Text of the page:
When I began raft guiding, senior staff had one rule about drysuits: you couldn’t wear one unless you were 30. No exception. Spring on the Ottawa River is cold. River-icebergs kind of cold. A drysuit is a valuable piece of gear. But summers on the Ottawa meant warm air and warm water, so it just wasn’t cost-effective for warm water guides to invest in a drysuit, because let’s be real drysuits are expensive, and raft guide wages don’t really condone these kinds of luxurious comforts.
Instead, each guide—from rookies to decade veterans—developed their own layering system using any combination of wool, polypro or neoprene. Neoprene-clad guides gave the rookies who showed up in drysuits such a hard time on the river, they eventually hung it up and hopped into wetsuits like the rest of us. Which sometimes required boiling water to soften our frozen farmer john in the morning.
It’s been over six years since I guided a commercial raft and moved out of my raft guide home in a broken-down bus. I realized I had unintentionally stuck to the River Run drysuit rule when I hit 30 (just last year) and bought my first drysuit. Spending my first day in a happysuit, I mean drysuit, was a day of blissful glee (and warmth).
Knowing the discomfort of pulling on cold, wet gear made each day in my bright green Pivot drysuit so sweet. Like I earned it. I wore my NRS drysuit every day for a month while taking part in Balkan Rivers Tour 2 (BRT) last year. From portaging around dams to protesting in the streets, there were times where I felt like a superhero in that lime suit.
I chose the unisex Pivot drysuit for the backzip entry but, during long days on the river with BRT, I questioned the trade-off of the men’s relief zipper. I grew tired of using a shewee, water bottle or having to completely undress when nature called. When the women’s Pivot came out, I was keen to trade in my ‘super hero second skin’ for a bright blue ‘happy suit.’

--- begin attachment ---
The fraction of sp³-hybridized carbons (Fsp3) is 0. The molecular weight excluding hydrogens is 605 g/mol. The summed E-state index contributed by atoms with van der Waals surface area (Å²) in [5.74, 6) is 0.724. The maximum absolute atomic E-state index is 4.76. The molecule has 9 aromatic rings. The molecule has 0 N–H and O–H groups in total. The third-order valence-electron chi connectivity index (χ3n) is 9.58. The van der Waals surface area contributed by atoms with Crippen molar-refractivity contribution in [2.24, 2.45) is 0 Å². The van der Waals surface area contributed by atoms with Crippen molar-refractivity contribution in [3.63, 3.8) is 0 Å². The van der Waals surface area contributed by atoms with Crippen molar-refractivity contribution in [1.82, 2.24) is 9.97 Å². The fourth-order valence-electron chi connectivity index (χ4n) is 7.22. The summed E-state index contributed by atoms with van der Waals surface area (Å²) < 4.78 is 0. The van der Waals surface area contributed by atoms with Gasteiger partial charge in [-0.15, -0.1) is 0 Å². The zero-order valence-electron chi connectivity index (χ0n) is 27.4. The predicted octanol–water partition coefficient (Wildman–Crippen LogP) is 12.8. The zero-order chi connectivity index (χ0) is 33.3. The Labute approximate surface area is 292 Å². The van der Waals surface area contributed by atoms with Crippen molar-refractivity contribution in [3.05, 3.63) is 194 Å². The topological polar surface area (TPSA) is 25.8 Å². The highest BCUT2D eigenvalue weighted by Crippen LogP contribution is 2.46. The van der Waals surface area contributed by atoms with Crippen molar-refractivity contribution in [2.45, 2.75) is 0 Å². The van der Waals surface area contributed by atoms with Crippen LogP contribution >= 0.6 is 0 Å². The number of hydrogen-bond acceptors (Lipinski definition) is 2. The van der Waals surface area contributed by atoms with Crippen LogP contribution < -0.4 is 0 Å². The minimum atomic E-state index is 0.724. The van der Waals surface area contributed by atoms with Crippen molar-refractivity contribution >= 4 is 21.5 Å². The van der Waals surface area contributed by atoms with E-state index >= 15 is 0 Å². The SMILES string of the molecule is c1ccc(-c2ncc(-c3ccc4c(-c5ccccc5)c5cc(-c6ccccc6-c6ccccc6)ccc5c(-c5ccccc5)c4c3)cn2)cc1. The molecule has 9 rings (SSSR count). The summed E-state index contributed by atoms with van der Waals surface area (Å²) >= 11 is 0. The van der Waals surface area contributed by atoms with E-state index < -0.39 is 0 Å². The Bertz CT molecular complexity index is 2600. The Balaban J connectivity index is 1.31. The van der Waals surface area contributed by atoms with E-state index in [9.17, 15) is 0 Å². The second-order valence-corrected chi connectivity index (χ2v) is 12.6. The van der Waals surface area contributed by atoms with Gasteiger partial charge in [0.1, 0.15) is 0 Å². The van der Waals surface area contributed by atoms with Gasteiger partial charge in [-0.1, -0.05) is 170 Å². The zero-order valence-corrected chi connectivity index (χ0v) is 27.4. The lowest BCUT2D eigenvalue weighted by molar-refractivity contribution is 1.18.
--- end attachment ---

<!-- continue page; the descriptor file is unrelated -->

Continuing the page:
Scrolling through the sizing chart online with a tape measure tangled around me, I realized I wasn’t going to fit into the fixed dimensions of the women’s sizes. After a quick phone call to NRS headquarters in Idaho, we decided to create a franken-suit, made specifically for me. My ectomorph body could stretch out in a lady’s large and the NRS repair team offered to glue in size small gaskets (the large is stocked with medium gaskets). Since they do all the repairs in house, this simply meant that my happysuit went to repairs before going to shipping. No time lost. It’s like having a make-your-own-happysuit option and anyone can do it.
During this year’s Balkan Rivers Tour, I reveled in the relief that came with having a ladies-specific drysuit. Literally. With the drop seat, I no longer had to limit the number of pee stops by keeping count of my water (and beer) consumption. With its roomy cut, I had lots of room in the Pivot to climb in and out of my boat, but not so much extra material that it hindered swimming or hustling a shuttle run. I can do a pretty good riverside happy dance in my Pivot and…even moon my friends from across the river! Guys can’t do that in their drysuit, can they?
The velcro leg cuff straps let me synch my pant legs as desired to make portaging streamline, and the reinforced knees let me climb around on rocks worry-free. I can get in and out of the suit on my own with the smooth backzip and I get a great seal around my skirt using the thick hook-and-loop waistband. Win. Win. Winning.
It may be a rainy and cold November morning, but I’m bouncing around in rubber boots and light thermals, excited to hop into my happysuit and hit the river. From the takeout, I head straight to the bar in dry tights and a cozy thermal. And there is no boiling water when I want to get back on the water the next morning. Just jump in. Zip up. Smile.
Editor’s Note: All photos courtesy of Katja Jemec unless otherwise noted.